Birmingham Southern 2-8-0 "Consolidation" Locomotives in the USA


Class Details by Steve Llanso of Sweat House Media

Class 29 (Locobase 12970)

Data from Baldwin Locomotive Works Specification for Engines as digitized by the DeGolyer Library of Southern Methodist University Volume 29, p. 82. Works number was 28219 in May 1906.

Serving steel mills in the Birmingham, Ala area, this road was chartered in 1878 . Tennessee Coal & Iron was organized in 1886 to operate the line and did so until the Southern and Louisville & Nashville bought the line in 1899. TCI & R, the TCI's successor, bought the road from the Southern and L & N in 1906 and US Steel acquired the TCI&R in 1907. by 1916, the railroad owned 40.7 miles of main line, 78.8 miles of yard tracks and sidings.

The BS operated independently as a terminal and switching road through all these corporate changes. The locomotives were lettered for the Birmingham Southern and included this robust Consolidation. It's a bit surprising that a 1906 standard-gauge 2-8-0 would use a firebox that was only 42" wide.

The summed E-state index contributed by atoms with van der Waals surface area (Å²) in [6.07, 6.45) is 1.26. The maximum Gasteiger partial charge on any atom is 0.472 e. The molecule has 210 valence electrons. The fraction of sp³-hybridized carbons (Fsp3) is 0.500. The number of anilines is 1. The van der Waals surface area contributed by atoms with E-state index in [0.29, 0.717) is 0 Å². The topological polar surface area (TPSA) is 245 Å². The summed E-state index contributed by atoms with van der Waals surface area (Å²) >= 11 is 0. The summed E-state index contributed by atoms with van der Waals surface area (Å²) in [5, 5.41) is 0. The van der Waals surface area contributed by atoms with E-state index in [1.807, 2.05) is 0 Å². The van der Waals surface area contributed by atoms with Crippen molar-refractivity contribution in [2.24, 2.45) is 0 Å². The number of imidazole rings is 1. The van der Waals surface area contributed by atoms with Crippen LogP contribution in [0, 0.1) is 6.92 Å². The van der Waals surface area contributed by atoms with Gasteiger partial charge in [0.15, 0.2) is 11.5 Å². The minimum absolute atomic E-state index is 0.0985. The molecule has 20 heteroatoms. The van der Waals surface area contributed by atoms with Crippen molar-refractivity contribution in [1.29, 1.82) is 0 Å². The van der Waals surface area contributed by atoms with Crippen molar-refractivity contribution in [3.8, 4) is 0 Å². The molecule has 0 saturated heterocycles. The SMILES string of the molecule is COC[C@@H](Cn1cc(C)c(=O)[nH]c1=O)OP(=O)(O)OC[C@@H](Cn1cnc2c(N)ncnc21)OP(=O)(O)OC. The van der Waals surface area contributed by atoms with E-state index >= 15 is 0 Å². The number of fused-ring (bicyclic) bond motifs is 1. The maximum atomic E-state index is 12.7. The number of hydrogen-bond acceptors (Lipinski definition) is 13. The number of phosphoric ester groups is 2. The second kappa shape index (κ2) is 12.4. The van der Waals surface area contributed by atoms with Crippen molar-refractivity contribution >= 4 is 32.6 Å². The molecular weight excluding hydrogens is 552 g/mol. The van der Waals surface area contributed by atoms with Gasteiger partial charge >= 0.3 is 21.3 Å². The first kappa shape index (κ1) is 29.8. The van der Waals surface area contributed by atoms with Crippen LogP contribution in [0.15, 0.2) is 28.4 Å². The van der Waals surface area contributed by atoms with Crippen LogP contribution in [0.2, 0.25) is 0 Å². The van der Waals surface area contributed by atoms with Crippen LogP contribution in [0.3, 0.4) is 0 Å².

Class 36/386 (Locobase 9195)

Data from TCI&RR 1949 locomotive diagrams supplied in May 2005 by Allen Stanley from his extensive Rail Data Exchange. (Thanks to Chris Hohl for his 7 September 2018 email noting some inconsistencies between a WRA entry--since deleted--and the superheated version shown in this entry.)

The first three of this class came to the TCI&RR from Brooks in 1910 (works number 46953 and Richmond (53278-53279) as saturated-steam engines. Locobase